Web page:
JB PRIESTLEY’S sharply comic look at the attitudes of the Victorian northern middle classes, When We Are Married, has a marvellous production at Ilminster until Saturday 28th May.
Directed, in a fast-for-amateurs six week rehearsal period by Lyn Lockyer, with an eye and an ear for detail, there is not a weak link among the 14-strong company.
The play is set in the early 20th century in the parlour of a well-to-do alderman. He and two friends, a fellow councillor and a solicitor, all married on the same day 25 years ago, and the three couples are having a bit of a “do” to celebrate. But not before the pompous men have thrown their weight about a bit, chastising Gerald Forbes, the organist and choir master of their Chapel, for unseemly flirting.
Unbeknown to them, Gerald has the ace in the pack. He has discovered that the “vicar” who married them a quarter century ago was unqualified … these pillars of society have been living in sin in plain sight of their community!
When We Are Married is a popular choice for amateur dramatic societies, and all too often performed as a period piece with laughs, without any real attempt at character delineation.
Not so at Ilminster Entertainments Society, where every single performance maximised the potential for insight and personality, at the same time as being performed on a solidly convincing Victorian set that even included a painting of Patrick Knox as Ald. Joseph Helliwell over the fireplace.
What can bit a bit stuffy and slow sparkled with these performances, as every cast member inhabited their characters bringing us a pert young maid (Anna Griffiths), a grumpy housekeeper too fond of the bottle (Jane Leakey), a thunderous preacher, a flamboyant good-time-girl, a chippy young organist and a drunken press photographer (Mike Glynn – whose antics were a masterclass in how to play tipsy.)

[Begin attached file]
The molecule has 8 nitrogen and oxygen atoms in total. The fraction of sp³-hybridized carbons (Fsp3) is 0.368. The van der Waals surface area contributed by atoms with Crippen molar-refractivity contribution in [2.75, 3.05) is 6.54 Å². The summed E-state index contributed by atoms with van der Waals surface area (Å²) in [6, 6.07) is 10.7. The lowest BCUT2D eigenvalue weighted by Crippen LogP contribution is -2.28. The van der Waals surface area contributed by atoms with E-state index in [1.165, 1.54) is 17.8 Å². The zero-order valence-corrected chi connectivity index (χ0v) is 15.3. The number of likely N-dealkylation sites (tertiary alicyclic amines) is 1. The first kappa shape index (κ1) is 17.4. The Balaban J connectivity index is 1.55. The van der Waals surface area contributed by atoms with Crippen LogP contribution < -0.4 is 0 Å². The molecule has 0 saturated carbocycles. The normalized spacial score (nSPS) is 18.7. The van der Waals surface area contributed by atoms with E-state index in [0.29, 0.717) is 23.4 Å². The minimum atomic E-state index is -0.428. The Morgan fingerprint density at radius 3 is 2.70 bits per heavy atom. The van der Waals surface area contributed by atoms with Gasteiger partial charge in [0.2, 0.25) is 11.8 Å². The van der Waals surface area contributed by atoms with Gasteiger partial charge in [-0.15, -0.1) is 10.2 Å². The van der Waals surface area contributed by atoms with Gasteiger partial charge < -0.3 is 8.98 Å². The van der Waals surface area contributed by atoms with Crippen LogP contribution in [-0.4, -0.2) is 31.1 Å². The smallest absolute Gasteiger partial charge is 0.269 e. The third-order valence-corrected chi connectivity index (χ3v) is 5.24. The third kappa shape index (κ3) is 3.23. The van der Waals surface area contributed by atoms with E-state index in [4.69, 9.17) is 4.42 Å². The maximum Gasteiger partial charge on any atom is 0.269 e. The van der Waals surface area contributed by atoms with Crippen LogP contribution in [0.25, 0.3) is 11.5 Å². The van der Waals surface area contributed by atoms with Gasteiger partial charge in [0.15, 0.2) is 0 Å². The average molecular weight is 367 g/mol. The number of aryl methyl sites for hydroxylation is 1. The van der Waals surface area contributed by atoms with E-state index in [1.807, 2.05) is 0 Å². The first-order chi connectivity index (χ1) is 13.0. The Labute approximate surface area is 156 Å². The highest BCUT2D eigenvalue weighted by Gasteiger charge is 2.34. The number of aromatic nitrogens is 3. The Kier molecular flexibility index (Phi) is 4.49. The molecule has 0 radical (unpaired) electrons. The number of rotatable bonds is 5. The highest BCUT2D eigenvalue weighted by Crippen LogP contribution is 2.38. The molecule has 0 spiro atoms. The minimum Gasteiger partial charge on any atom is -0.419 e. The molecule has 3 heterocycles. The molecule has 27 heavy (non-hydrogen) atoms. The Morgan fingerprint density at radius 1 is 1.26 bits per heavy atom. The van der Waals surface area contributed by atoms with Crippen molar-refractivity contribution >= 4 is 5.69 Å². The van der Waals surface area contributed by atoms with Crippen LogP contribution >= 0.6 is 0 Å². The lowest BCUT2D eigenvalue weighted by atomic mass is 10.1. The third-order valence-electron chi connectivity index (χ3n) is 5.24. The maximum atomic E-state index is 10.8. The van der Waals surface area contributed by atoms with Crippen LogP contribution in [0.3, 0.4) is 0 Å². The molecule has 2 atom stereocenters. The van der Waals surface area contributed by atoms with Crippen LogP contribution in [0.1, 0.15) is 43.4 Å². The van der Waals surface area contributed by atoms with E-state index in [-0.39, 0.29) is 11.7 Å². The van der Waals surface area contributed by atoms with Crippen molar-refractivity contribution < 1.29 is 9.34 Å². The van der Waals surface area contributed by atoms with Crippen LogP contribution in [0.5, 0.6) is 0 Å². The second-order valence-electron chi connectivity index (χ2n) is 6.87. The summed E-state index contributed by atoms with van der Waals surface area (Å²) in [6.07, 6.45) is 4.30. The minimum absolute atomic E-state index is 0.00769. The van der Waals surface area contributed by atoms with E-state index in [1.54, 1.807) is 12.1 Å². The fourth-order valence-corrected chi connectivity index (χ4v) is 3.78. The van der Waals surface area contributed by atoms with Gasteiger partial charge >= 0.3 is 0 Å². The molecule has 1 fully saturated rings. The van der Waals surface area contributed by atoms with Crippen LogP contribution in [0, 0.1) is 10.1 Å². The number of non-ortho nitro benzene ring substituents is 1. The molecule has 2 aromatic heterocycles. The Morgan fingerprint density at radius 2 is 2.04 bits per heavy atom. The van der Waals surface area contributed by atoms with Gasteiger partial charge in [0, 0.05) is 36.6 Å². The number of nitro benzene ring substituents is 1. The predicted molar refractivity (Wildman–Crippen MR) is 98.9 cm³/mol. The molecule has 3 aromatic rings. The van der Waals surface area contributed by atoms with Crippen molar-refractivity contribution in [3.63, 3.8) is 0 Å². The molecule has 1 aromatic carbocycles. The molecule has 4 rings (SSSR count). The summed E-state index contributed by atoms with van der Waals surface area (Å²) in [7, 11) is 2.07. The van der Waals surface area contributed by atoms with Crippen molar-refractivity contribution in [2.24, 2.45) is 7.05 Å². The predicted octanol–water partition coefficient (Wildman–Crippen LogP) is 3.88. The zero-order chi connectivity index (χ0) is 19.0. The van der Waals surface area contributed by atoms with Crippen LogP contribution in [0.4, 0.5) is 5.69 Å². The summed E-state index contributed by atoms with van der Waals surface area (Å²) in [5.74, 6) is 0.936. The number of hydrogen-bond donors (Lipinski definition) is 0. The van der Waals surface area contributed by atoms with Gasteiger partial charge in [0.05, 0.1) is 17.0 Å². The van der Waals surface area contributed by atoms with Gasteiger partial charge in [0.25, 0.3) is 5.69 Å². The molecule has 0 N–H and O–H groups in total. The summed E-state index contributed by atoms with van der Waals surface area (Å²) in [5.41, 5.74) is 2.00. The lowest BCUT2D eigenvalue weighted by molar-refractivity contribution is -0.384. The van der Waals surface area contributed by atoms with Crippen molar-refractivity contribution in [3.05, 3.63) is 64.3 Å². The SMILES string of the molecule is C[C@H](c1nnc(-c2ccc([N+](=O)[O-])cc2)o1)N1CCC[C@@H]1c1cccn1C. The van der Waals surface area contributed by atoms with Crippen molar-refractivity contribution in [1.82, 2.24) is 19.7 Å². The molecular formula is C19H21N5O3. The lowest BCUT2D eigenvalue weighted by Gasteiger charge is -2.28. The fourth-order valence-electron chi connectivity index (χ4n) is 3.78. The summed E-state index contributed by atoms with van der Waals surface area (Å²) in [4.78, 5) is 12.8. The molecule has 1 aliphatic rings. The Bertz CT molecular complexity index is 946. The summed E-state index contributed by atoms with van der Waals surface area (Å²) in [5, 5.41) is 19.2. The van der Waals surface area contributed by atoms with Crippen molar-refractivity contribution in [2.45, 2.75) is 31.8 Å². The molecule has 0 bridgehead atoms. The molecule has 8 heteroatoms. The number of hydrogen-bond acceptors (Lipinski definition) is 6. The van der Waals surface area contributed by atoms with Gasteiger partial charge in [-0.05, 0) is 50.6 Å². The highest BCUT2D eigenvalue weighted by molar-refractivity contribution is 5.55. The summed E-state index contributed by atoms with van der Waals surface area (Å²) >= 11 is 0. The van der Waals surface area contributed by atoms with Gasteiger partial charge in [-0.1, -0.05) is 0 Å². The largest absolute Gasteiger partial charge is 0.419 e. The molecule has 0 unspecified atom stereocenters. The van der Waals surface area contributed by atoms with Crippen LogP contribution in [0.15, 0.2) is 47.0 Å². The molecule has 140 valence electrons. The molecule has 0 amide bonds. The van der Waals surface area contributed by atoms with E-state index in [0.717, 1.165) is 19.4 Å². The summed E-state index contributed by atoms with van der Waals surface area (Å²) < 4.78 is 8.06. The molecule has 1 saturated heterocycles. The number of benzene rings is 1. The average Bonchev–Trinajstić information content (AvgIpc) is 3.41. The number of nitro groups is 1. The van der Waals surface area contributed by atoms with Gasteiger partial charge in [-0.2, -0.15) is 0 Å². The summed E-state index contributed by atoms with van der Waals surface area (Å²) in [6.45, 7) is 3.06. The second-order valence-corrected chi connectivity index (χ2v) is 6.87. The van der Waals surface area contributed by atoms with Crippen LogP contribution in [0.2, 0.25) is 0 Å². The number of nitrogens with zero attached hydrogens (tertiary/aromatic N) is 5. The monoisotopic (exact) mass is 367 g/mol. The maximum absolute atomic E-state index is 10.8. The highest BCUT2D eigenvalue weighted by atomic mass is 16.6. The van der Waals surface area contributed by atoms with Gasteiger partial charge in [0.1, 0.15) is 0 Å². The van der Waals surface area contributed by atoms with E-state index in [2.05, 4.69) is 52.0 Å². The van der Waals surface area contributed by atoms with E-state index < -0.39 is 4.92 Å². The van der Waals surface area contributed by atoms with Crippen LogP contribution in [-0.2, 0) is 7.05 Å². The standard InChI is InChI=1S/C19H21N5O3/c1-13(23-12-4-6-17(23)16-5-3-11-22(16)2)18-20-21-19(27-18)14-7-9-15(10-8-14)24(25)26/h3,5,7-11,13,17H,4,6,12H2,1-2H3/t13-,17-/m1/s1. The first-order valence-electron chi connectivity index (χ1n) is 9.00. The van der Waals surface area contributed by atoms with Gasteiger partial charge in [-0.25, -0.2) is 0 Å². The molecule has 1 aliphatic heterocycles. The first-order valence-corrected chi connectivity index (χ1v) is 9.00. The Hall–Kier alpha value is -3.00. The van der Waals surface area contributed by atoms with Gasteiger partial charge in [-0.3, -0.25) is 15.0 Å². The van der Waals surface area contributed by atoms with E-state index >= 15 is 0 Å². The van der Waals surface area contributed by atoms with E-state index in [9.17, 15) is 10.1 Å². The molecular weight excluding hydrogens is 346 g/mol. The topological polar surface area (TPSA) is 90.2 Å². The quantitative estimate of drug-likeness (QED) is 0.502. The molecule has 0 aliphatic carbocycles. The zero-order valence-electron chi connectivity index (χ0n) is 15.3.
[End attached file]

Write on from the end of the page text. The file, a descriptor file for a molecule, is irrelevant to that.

The sextet at the centre of the action were the suavely attractive Helliwell and his steady wife (Jo Neagle), the wonderfully stingy Coun. Parker (Dave Goodall, all injured vanity) and his surprisingly lively wife (Irene Glynn) and the downtrodden Herbert Soppitt (Ken Steed)suddenly finding the spirit so long suppressed by his domineering wife, played by Felicity Forrester.
There was not one single wobble from the Northern accent, nor one false note in the characterisation. I can’t praise this production highly enough, nor imagine the Priestley classic better done, but amateurs or professionals.
See it if you can.
Footnote. The grabbed image does not include the terrific set.